“I don’t understand how some people can be so unkind and selfish. Not wearing a mask is like London blackouts during World War II when everyone was asked to turn off lights but someone insists, ‘I have my rights and I want my lights on.’”

NEIL AND KAREN BLEDSOE

After 38 years of marriage, Neil and Karen Bledsoe say they’ve never experienced anything like their shared battle against COVID-19.

Neil, 69, contracted the virus in March.

“I developed a fever that ranged from 101 to 104 for weeks,” said Neil. “I had body aches, night sweats, and no energy. It was grinding me down, like watching a phone battery get close to zero. I had really frightening, traumatic nightmares.”

Neil and Karen Bledsoe are concerned about subtle COVID-19 symptoms that linger for months after the two contracted the disease.
Submitted to The Union

“He would sweat through a half-dozen T-shirts every night,” said Karen, 69. “His breathing got more and more shallow.”

They said medical care was difficult to obtain at the outset of the pandemic.

“No doctor wanted to see me,” Neil said. “Finally, they told me to go behind an Auburn clinic by the dumpster. Someone met me there and escorted me to X-ray.

“X-rays revealed classic infiltration of COVID pneumonia in my lungs, which looks like ground glass,” added Neil. “After five days of heavy-duty antibiotics, I felt a little better. But I couldn’t walk 15 feet without having to go back to bed.”

“I took him food, supplements and electrolyte fluids,” recalled Karen, “and picked up all those soaking wet T-shirts. I wore a mask and washed my hands until they were raw.”

After three weeks, as Neil began to recover, Karen developed COVID-19 symptoms.

“We were just limping along despite the helpful support of friends and family,” recalled Neil. “When I took something to Karen in her bedroom, I had to walk up seven steps and it was difficult.”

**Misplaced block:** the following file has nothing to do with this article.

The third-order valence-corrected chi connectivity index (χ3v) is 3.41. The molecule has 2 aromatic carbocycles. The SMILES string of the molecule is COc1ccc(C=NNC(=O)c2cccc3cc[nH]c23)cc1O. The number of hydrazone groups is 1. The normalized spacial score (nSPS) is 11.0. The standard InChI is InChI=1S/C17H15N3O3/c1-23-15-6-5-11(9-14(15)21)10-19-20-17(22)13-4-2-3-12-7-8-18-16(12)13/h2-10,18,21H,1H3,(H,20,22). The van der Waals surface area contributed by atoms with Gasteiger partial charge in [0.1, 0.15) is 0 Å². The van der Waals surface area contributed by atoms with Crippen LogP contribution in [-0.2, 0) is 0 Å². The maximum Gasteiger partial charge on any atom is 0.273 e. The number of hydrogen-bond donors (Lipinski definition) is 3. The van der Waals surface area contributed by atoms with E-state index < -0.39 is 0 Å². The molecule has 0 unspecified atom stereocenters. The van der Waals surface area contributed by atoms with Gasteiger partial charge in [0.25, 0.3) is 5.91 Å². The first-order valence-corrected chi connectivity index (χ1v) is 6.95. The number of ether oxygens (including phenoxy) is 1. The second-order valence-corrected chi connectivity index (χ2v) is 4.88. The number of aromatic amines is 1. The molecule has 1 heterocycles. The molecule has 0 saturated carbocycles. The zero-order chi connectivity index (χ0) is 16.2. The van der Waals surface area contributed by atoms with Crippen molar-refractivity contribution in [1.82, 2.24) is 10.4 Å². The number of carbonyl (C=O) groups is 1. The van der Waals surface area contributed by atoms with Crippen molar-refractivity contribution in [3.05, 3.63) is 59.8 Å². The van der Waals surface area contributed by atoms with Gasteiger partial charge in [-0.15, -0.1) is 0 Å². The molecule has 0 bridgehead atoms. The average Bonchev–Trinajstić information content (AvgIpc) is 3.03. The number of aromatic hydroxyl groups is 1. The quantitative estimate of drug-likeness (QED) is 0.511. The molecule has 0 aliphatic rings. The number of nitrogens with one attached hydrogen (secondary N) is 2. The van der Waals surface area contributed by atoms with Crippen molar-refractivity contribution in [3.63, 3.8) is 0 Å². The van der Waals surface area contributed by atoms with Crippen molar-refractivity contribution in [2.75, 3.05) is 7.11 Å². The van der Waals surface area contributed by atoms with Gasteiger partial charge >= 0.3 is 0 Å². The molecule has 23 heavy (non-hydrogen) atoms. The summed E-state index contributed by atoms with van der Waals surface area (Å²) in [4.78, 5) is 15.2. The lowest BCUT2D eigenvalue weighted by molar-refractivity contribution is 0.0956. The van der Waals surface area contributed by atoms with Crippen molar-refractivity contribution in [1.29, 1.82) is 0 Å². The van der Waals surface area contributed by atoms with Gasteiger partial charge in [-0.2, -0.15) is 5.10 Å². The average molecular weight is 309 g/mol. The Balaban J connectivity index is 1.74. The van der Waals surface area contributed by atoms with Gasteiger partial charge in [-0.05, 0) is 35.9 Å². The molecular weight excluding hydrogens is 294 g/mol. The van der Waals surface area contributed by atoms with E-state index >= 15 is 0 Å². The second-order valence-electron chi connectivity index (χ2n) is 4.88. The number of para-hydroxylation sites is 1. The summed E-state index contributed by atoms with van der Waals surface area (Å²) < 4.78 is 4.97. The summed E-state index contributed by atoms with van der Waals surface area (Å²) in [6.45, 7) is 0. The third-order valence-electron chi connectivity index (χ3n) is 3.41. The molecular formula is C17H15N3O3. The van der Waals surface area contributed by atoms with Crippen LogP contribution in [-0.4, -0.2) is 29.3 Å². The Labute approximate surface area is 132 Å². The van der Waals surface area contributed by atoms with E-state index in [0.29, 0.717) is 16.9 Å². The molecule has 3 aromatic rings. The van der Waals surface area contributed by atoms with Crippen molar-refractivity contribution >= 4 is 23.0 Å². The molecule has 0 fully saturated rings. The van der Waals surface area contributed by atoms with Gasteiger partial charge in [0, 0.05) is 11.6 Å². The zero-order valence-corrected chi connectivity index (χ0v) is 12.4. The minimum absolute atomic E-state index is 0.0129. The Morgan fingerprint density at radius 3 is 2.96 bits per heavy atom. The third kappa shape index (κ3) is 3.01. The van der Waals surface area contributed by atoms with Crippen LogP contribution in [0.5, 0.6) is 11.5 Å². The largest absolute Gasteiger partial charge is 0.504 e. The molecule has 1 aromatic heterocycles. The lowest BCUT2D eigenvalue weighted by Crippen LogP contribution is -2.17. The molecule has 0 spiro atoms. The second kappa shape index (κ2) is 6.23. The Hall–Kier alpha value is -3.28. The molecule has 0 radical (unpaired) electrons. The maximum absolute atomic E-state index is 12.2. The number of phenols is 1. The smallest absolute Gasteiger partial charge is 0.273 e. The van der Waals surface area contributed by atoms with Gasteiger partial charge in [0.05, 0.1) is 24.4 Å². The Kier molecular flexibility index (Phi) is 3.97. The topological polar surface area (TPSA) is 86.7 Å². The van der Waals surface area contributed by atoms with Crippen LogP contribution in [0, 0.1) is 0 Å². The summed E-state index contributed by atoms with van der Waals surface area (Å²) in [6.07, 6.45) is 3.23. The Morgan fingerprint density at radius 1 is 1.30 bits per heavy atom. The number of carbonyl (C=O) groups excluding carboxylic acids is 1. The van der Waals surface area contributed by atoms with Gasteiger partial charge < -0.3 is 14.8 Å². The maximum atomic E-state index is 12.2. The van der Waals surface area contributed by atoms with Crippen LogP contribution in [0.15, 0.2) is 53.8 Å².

Thankfully, Karen’s case was not as severe as Neil’s. But both Bledsoes worry about lingering, subtle symptoms.

“There are markers to aging, but we wonder if cognitive decline has sped up as a result of COVID,” said Neil.

“We’ve both experienced brain fog,” added Karen. “Things come and go, in and out. We developed neurological symptoms, such as headaches at the back of our heads that extend up behind the ears.”

The couple plans to get vaccines when available and continue their regimen of exercise, hydration, vitamins and supplements.

ERNIE FLORES

Ernie Flores, 65, has finished 91 marathons and was training for his 92nd when he contracted COVID-19.

“The first week it felt like a bad flu, headaches, fever, and achy,” said Flores. “The second week, it attacked my lungs and joints. It was so bad that I feared I’d have to go to the ER. I know my body as an athlete, and I knew I was going downhill quickly.

“I pumped a ton of water and green tea. When the fever broke and I wasn’t as light-headed, I noticed I could smell again. My lungs weren’t oxygenating property, but I slowly started feeling better. Eventually, I was able to start stacking firewood.”

Ernie Flores, a Nevada Union High School football coach who has completed 91 marathons, said after his bout with COVID-19, “Now I understand how it can kill someone.”
Submitted to The Union

Flores said he was shocked the disease hit him hard while his wife Hollie Grimaldi-Flores, who also tested positive, was asymptomatic.

“I am in the best shape of my life as an aging runner. When I got sick, I thought, ‘It’s not going to get me.’ Now I understand how it can kill anyone.”

Ernie Flores and Hollie Grimaldi-Flores both contracted COVID-19. Ernie was severely sick and nearly went to the hospital emergency room. Hollie tested positive but was asymptomatic.
Submitted to The Union

Lorraine Jewett is a freelance writer who lives in Nevada County. She can be reached at LorraineJewettWrites@gmail.com.